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Mechanobiology of nuclear import of transcription factors modeled within a bioengineered stem cell niche.

Periodic Reporting for period 4 - NICHOID (Mechanobiology of nuclear import of transcription factors modeled within a bioengineered stem cell niche.)

Período documentado: 2019-11-01 hasta 2020-07-31

Problem/issue being addressed
Regenerative medicine aims to repair and recover the biological function of damaged tissues and organs often using stem cells. However, this requires the development of culture substrates that mimic the native environment of stem cells and can support their expansion and differentiation. Polymeric scaffolds are emerging as synthetic 3D environments capable of influencing cell growth and proliferation, together with feeder layers or other biological compounds that are employed to maintain the phenotype of stem cells. To overcome safety concerns associated with the use of such additives and feeder layers, the ERC NICHOID project developed a polymeric scaffold with grid architecture using a microfabrication technology called two-photon laser polymerisation. My approach led to the development of the user-friendly and safe Nichoid substrate.

Overall achievements of the project
The Nichoid was tested on mesenchymal stem cells (MSCs) known for their regenerative capacity in orthopaedic, plastic and reconstructive surgery applications, as well as for their immune-suppressive potential in organ transplantation. They are also sensitive to mechanical stimuli from the micro-environment. Mechanical cues transduced within cells are believed to determine cell fate as they alter nuclear shape and hence the import and export of transcription factors that are paramount for regulation of gene expression. With the help of colleagues at the Politecnico di Milano and at the National Research Council of Italy, researchers observed a roundish nuclear configuration in MSCs adhered to the Nichoid microscopic grid, while a spread configuration was seen in cells attached to the flat substrate surrounding the grid. The latter morphology coincided with an increase in nuclear permeability and in the flow of signalling molecules that induce cell differentiation. The Nichoid essentially prevents cell spreading during proliferation by mechanically confining cells in the grid, thus avoiding this master switch towards differentiation. The observation that, in stem cells, nuclear import of transcription factors activating cell differentiation is regulated primarily by nuclear membrane strains was also supported through computational prediction of nuclear import flow as a function of cell morphology.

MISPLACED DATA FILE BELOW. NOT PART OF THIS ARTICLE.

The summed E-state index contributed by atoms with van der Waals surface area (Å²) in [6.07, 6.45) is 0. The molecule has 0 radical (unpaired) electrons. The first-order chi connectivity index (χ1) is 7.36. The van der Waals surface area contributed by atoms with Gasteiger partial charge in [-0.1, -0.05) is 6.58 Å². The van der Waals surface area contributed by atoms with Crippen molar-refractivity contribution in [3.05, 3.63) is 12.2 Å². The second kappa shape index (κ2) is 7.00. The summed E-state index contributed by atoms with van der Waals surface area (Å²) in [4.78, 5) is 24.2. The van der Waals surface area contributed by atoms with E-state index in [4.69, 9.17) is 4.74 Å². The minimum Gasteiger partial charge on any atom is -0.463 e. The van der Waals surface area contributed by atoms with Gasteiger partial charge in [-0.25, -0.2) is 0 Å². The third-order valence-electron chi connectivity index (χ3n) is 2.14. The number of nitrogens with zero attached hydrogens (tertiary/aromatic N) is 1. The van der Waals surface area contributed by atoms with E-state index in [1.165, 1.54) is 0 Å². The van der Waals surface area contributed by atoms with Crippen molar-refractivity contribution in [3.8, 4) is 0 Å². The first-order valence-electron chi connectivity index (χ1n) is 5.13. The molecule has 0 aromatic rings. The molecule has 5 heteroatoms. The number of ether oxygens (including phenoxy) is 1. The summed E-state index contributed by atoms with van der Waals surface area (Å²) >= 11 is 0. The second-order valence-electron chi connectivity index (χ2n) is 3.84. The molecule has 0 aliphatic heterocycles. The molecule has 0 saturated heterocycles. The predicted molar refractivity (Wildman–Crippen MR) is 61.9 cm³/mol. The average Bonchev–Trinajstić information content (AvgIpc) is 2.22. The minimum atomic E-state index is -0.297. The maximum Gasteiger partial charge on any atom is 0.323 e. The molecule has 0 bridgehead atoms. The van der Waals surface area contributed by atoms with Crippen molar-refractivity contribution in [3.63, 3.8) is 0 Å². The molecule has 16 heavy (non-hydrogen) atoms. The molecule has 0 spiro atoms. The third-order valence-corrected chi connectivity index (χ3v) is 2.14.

Importance for society
This geometric control of cell stemness opens an avenue towards reprogramming multipotency or even pluripotency in cultured stem cells, without the need of chemical agents or genetic modifications. The nichoid led to the acquisition of two ERC-PoC grants that led to development of products for biological research integrating the nichoid culture substrate, already into commercialisation. Most importantly, in light of the current COVID-19 pandemic, Raimondi plans to promote the Nichoid substrate for the expansion of MSCs to cure COVID-19, based on a new therapeutic strategy already in clinical trial in China and in the United States. Moreover, she will use all the advanced research tools developed during the NICHOID project to speed up the preclinical testing necessary to bring new antiviral therapies and vaccines to the clinics.